Providing resources, ideas and in-depth discussions on every aspect of living life with a disability.
Posted by Mark
Luggage Tips for Wheelchair Travel – Packing to Carrying
The modern wheelchair provides the wheelchair user tremendous mobility and independence. This ability transfers into more opportunities for solo business and pleasure travel. Sometimes these trips require carrying a fair amount of luggage and gear.
The problem arises when wheelchair users attempt to apply able-bodied luggage systems such as rolling suitcases to wheelchair travel, or alternatively carry a large backpack on their back. Only small suitcases are able to balance on the wheelchair user’s lap, and towing a large rolling suitcase risks a backward fall. A wheelchair user needs significant trunk control to handle the weight of a heavily loaded backpack. So what do you do when you have a lot of stuff to carry combined with a maneuverable but “tippy” wheelchair?
I am a T5 paraplegic. When I travel and need to bring a “lot of stuff”, I use a six bag system. Six bags may sound like too many, but there is a method to the madness.
One small pouch contains all wheelchair related tools and supplies such as a spare inner tube, tire irons, Allen wrenches, lights, etc.
I use my everyday knapsack for carrying keys, glasses, and other personal items.
I use a medium sized cylindrical duffel bag for clothes and/or gear.
I use a rectangular bag with compartments for clothes and/or gear.
I use a medium sized backpack for more clothes and/or gear.
I use a large hockey duffle bag for consolidation for airline baggage.
For airline travel, in order not to exceed the fifty pound weight limit for a checked bag, I would put 25lbs in the Cylindrical Bag, 25 lbs in Rectangular Bag , and the remainder in the Backpack as a Carry-On as necessary. The Knapsack becomes the Personal-Item.
When I am on the move, I use the following setup:
The Pouch hangs under my seat.
The Everyday Knapsack goes on the back of my wheelchair.
The Cylindrical Duffel bag is place on my feet and bungeed securely to the front of my wheelchair.
The Rectangular Bag goes on the Cylindrical Duffel and my knees.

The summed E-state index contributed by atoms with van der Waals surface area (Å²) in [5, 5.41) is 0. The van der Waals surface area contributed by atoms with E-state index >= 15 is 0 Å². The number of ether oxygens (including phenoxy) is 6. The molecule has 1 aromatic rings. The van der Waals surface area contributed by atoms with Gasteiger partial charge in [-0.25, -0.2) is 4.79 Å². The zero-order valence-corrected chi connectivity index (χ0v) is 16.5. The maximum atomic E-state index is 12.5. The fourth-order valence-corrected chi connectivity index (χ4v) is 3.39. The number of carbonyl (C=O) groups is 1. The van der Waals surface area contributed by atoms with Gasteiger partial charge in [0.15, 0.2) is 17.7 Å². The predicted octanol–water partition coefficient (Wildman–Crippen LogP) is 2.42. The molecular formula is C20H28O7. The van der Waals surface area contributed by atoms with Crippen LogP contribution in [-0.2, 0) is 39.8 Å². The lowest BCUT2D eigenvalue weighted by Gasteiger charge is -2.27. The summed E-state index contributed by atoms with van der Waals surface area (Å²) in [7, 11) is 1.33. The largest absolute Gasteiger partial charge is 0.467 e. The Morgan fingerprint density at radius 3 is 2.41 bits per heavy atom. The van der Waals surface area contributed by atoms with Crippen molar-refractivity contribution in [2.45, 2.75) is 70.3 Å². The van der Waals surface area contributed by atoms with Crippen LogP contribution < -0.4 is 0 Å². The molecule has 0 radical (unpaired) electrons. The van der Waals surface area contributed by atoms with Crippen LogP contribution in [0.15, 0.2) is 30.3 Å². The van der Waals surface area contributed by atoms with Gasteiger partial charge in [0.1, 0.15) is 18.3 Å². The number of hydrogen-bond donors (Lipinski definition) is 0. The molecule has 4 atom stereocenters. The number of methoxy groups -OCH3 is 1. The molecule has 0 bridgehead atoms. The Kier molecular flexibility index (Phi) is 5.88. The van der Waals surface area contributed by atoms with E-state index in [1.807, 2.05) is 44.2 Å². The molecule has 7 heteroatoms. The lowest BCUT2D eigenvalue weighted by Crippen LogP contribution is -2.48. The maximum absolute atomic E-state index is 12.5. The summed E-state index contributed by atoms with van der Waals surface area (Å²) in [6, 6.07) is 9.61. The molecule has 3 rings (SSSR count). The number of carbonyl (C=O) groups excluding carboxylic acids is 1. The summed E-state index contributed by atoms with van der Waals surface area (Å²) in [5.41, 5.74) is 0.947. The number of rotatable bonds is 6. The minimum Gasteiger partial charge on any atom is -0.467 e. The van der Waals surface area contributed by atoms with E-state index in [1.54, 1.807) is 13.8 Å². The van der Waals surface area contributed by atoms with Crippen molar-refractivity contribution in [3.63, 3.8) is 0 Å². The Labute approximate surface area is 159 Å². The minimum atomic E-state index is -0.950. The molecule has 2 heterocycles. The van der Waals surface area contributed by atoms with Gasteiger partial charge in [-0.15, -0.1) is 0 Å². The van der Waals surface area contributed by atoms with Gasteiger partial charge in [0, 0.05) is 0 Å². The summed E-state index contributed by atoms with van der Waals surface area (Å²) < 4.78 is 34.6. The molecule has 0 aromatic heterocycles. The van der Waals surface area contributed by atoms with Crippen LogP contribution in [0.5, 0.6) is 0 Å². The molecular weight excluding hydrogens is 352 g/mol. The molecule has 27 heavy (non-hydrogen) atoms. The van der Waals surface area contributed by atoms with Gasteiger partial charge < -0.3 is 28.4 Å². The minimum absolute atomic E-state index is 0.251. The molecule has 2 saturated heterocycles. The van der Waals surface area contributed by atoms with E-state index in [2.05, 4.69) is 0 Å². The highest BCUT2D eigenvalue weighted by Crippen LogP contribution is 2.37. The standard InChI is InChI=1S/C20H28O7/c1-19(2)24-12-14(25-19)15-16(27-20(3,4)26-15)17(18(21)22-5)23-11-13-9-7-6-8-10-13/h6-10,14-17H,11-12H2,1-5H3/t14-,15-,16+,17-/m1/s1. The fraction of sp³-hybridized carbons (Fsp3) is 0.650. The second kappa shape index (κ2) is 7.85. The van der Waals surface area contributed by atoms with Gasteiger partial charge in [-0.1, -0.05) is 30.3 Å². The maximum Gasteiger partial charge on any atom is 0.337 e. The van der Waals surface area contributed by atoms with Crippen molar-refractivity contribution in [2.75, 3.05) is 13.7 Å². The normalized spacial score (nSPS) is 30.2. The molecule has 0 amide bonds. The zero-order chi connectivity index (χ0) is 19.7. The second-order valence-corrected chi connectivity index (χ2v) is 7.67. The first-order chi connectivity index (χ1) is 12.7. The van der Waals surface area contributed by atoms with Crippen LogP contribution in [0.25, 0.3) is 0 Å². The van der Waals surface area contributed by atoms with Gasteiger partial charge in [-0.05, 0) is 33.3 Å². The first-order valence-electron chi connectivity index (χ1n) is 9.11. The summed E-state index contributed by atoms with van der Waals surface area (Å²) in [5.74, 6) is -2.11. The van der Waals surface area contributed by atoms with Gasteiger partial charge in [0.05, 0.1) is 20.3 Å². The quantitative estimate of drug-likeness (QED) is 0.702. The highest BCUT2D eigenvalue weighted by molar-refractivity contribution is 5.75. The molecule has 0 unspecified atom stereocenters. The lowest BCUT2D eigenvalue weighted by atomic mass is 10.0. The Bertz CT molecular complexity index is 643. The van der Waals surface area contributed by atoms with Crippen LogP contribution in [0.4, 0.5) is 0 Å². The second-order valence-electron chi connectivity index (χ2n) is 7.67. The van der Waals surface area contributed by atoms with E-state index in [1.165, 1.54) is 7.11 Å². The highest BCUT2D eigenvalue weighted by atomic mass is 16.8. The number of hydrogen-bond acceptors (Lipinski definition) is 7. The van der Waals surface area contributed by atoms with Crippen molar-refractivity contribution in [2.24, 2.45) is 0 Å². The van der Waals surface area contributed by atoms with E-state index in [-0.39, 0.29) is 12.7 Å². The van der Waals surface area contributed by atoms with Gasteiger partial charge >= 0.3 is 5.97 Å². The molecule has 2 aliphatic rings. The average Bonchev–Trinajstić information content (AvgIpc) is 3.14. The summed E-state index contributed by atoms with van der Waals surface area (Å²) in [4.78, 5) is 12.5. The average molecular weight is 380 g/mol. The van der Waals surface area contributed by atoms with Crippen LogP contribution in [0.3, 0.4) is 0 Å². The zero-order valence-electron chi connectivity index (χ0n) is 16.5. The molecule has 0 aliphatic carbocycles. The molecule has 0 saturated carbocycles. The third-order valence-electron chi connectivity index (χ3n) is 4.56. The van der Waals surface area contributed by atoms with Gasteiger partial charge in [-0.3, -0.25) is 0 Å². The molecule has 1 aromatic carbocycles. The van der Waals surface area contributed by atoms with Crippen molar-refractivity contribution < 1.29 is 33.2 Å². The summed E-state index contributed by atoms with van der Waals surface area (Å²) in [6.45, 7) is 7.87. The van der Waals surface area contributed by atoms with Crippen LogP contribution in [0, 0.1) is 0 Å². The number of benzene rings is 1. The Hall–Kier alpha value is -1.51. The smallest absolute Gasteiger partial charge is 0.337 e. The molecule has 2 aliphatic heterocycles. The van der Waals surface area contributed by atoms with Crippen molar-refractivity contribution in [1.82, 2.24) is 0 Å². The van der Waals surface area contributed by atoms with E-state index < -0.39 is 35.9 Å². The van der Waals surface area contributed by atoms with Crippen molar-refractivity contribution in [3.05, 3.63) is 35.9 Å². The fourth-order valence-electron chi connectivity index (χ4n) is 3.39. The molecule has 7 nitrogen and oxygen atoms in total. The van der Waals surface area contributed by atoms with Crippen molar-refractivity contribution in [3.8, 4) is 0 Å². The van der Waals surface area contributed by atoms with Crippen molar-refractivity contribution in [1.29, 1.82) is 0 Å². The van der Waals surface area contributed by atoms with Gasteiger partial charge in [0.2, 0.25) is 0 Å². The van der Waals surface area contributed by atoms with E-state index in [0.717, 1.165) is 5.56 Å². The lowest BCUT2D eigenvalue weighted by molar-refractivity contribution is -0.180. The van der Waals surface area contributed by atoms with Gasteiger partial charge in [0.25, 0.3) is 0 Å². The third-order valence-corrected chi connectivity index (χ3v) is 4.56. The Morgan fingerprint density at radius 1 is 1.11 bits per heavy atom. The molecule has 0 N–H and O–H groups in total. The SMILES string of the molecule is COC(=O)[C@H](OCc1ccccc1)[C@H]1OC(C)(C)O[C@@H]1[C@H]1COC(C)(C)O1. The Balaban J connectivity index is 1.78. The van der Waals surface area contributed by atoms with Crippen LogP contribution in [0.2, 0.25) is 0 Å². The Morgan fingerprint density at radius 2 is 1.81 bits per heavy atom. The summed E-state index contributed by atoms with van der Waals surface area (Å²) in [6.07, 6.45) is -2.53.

The Backpack goes on the back of my wheelchair over the Knapsack.
The Large Duffel bag is stored in any one of the other bags as most convenient.
The benefit of this multi-bag carrying method is that the Center of Gravity of the wheelchair is not dramatically changed. This means that I am still able to pop and maintain wheelies for rough terrain and jump down curbs as needed. Since the Rectangular Bag is not pressed up against my chest, I am able to lean forward for going up ramps and other inclines. On a side note, if a bag that I am carrying on my lap restricts my forward lean, I have found that going up backwards works very well.
In the event I was traveling from place to place with all my luggage and gear (i.e. backpacking through Europe) I would cons
olidate to a front Cylindrical Duffel, a rear Backpack, the under seat Pouch, and use a front Fanny Pack for items that need to be readily available such as money, phone, and camera. Valuables such as Passport and Cash go in an Hanging Pouch under my shirt for added security.
As long as the front Cylindrical Bag is tightly fastened this system is very stable and mobile. I have used this system in Europe, Korea, and Venezuela all while traveling solo.
For those that don’t feel that their feet make a stable enough platform to support the Cylindrical Bag, there are commercially available Folding Forks designed for that specific purpose.
In summary, bungee cords and duffel bags beat hard suitcases for wheelchair traveling almost every time.